“Relapse” has a lot of different meanings for everyone. To me, relapse is what happened in May of 2019.
I was doing great: I was almost done with high school, and I had amazing plans for the future. I couldn’t even see myself getting back into a bad place. I can say, “I should have known,” but I couldn’t have known. It all happened so fast that I can’t even tell you why it happened.
I remember waking up that Friday morning, praying that the night before was a dream. Unlike what I had wanted to the night before, I didn’t want to die anymore. But… how was I still alive? I looked at the empty pill bottle next to my bed—it didn’t make sense. My first thoughts were that I couldn’t tell my mom; I knew that telling her would mean a trip to the emergency room, and it was a Friday morning, which meant that it would go into Shabbat.
Admitting That I Need Help
Despite this, I came to the determination that I had to help myself. I needed to do what was best for me—even if it meant another hospital stay. I needed to get better and that would only happen if I was honest with myself and everyone else.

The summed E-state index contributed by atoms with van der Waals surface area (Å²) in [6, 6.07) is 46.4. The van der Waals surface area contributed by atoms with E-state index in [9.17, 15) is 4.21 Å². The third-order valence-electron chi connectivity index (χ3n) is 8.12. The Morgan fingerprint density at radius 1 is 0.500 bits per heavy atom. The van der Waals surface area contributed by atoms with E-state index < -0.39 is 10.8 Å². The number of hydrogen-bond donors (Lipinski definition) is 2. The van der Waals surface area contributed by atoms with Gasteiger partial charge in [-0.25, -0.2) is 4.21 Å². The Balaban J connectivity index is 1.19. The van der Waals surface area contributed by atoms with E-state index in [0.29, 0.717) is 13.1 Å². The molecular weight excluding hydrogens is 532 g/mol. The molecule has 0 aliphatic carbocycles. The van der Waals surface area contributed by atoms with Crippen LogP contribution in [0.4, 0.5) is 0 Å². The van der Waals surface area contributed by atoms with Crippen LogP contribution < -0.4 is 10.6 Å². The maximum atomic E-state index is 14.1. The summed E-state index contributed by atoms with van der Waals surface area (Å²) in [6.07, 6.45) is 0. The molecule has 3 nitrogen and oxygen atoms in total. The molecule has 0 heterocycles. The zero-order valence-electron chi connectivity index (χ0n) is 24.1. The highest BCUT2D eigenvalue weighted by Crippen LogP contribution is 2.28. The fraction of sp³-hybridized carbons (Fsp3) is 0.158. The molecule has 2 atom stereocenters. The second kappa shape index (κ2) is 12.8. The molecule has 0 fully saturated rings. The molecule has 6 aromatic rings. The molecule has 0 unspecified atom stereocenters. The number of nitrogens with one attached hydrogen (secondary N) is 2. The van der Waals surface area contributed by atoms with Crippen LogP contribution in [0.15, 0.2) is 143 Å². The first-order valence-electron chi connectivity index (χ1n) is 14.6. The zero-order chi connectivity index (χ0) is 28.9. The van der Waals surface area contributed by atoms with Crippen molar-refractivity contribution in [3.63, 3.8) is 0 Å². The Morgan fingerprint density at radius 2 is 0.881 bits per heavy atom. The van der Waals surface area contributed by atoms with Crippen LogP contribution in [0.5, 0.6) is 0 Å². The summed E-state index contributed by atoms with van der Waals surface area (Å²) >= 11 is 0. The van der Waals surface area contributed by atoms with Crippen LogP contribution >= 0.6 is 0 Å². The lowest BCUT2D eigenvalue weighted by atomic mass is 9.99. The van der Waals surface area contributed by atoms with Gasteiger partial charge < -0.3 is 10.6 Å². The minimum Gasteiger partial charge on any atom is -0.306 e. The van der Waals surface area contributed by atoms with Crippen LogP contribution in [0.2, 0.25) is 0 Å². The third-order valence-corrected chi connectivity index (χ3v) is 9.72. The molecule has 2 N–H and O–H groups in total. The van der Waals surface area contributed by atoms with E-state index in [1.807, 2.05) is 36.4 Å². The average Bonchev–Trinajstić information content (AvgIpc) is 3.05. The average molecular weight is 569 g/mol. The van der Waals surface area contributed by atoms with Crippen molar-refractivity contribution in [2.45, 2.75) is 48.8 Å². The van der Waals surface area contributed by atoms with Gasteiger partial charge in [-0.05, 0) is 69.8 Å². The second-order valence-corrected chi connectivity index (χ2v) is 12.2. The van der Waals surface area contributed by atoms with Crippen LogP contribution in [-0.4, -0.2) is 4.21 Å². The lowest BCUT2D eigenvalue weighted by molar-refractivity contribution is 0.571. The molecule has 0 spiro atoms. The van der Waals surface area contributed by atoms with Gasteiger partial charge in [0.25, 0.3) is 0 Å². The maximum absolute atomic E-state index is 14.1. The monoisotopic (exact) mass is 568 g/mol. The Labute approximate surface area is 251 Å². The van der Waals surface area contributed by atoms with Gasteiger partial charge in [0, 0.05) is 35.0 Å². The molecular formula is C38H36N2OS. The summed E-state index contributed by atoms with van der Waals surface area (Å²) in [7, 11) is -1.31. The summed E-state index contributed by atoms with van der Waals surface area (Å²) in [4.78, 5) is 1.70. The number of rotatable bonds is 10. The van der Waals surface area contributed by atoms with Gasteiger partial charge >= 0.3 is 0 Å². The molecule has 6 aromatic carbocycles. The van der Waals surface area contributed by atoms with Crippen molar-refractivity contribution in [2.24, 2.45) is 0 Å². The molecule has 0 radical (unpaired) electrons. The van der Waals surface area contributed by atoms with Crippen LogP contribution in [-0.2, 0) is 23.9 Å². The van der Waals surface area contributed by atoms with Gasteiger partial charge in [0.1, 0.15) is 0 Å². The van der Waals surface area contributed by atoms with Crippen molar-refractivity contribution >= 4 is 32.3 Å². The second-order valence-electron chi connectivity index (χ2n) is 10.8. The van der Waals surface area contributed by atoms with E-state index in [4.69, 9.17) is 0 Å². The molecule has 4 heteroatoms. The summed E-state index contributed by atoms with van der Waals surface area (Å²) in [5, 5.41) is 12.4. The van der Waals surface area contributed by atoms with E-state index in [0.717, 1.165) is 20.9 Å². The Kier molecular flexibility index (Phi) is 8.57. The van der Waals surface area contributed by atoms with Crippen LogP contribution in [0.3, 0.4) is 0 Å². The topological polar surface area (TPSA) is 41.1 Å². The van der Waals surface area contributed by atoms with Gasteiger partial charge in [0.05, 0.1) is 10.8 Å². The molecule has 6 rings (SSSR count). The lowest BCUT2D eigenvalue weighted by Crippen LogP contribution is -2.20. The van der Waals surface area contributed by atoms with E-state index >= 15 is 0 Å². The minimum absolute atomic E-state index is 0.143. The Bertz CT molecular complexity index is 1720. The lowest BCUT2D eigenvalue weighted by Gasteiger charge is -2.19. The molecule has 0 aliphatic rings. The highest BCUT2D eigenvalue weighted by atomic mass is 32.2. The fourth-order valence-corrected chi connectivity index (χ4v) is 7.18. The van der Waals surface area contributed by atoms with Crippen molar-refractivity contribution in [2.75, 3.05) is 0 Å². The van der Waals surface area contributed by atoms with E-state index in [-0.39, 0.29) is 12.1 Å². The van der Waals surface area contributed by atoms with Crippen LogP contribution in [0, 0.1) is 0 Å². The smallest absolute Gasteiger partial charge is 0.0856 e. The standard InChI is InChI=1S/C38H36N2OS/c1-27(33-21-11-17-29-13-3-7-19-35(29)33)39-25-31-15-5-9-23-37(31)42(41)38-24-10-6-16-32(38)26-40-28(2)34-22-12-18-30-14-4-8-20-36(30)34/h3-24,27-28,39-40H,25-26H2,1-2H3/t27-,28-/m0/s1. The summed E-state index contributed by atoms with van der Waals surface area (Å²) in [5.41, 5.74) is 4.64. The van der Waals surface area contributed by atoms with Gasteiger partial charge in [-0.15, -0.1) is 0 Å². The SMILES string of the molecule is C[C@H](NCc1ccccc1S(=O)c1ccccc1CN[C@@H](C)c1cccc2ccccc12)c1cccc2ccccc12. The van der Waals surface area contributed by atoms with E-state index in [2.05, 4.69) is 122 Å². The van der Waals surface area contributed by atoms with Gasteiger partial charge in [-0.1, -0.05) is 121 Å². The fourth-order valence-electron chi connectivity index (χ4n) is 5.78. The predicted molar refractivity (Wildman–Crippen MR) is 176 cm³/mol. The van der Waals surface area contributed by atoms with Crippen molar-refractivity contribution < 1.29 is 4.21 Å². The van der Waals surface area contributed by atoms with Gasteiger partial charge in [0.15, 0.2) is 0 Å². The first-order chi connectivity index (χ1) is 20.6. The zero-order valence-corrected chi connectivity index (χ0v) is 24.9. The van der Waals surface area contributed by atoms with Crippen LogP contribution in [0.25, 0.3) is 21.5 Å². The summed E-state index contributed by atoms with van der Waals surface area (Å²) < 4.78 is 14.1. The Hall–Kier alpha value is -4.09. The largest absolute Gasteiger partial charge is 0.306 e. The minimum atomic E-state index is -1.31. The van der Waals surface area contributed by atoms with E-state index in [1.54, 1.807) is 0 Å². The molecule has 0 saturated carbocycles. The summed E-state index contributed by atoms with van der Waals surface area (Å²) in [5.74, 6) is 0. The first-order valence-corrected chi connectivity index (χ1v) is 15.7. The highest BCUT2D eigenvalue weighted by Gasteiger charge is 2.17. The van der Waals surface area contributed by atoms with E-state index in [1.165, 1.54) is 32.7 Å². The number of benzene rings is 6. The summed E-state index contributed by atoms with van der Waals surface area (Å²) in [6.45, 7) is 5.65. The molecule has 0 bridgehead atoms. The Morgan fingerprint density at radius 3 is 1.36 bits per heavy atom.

I called my mom into my room and, as quickly as the whole thing went down, she had her shoes on and was getting into the car to drive me to the emergency room. Surprisingly, the car ride wasn’t as bad as I thought it would be. I actually felt calm because I knew that I was doing what was right. Additionally, the whole time my mother kept telling me how much she loves me and just wants what’s best for me.
After being in the emergency room for a few hours, going home before Shabbat didn’t look so promising. More pressing on my mind, though, was what would a tenth hospitalization mean?
Struggle is OK. And Struggle is Normal.
I can tell you now that going back to the hospital wasn’t a sign of failure in my mental illness recovery at all. Relapse is OK. I did not realize it right away, but I have come to see how normal it is. In fact, when struggling with a mental illness, relapse is almost expected. While of course, no one wants that for themselves—or anyone else—it’s completely normal.
Since then, things have been going better. I still have my bad days—but everyone does. Once I learned that no one expects me to be perfect or to have my life together all the time—and it took time—it made everything a little easier. I know that my being in a good place most of the time doesn’t mean that I still can’t struggle. I now know that asking for help does not mean that I have failed at recovering.
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